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    Thursday, 31 May 2007

    Quis custodiet ipsos custodes? its a veritable roundabout

    The Maclean Bill on restricting the applicability of the FoI regime to Parliament is to gain a Second Reading in the House of Lords on 21 June. The Bill which was passed by the Commons earlier this month is purportedly intended to protect constituents' correspondence with MPs from disclosure, although this supposed justification is deeply contested (an 'Early Day Motion' set down by Simon Hughes MP in the Commons which protests - somewhat belatedly - the move to limit the Act has achieved 55 signatories to date).

    Meanwhile, in a (suspiciously) leaked letter Alastair Darling has bemoaned the impact of the FoIA on the policy development process, outlined the case for protections for MPs correspondence, and signalled that - in a neat completion of the circle - the Information Commissioner is under scrutiny by Ministers. This may be part of a wider campaign to undermine the FoI regime, perhaps (tacitly?) supported by the PM-designate on the back of sore recent experiences and more deep-seated opposition.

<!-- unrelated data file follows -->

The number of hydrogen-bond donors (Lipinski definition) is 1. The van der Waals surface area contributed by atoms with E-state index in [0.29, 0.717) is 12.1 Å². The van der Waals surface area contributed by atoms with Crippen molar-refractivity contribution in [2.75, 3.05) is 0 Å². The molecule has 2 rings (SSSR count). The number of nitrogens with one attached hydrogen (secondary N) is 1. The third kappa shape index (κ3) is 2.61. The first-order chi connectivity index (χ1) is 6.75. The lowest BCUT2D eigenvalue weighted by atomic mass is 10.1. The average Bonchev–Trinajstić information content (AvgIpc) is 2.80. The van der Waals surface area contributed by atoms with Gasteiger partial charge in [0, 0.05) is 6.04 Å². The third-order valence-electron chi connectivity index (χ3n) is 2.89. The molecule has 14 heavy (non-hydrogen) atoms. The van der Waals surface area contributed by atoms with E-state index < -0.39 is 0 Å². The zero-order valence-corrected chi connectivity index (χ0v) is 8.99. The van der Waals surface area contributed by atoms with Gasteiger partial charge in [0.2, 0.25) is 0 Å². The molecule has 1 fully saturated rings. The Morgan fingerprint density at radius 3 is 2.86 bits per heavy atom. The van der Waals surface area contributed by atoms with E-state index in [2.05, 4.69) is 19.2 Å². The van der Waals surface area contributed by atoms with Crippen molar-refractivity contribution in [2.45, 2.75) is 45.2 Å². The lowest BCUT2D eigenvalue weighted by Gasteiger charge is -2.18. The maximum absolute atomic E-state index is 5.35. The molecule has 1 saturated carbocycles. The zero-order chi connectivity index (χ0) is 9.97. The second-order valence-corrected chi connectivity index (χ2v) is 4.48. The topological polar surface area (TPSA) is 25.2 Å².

For his part, in a recent speech the Information Commissioner indicated that while he agrees that something should be done about vexatious requests (the purported intent behind the government's own (stalled) moves to revise the FoI regime), he feels that much can be achieved simply by applying existing safeguards. He hoped that FoI could be seen as a 'fixed feature of 21st century democracy' and not as a 'battleground'. The problem of course is that those in government (with both a 'G' and a 'g') have much to lose from the exposure that the mechanism allows.

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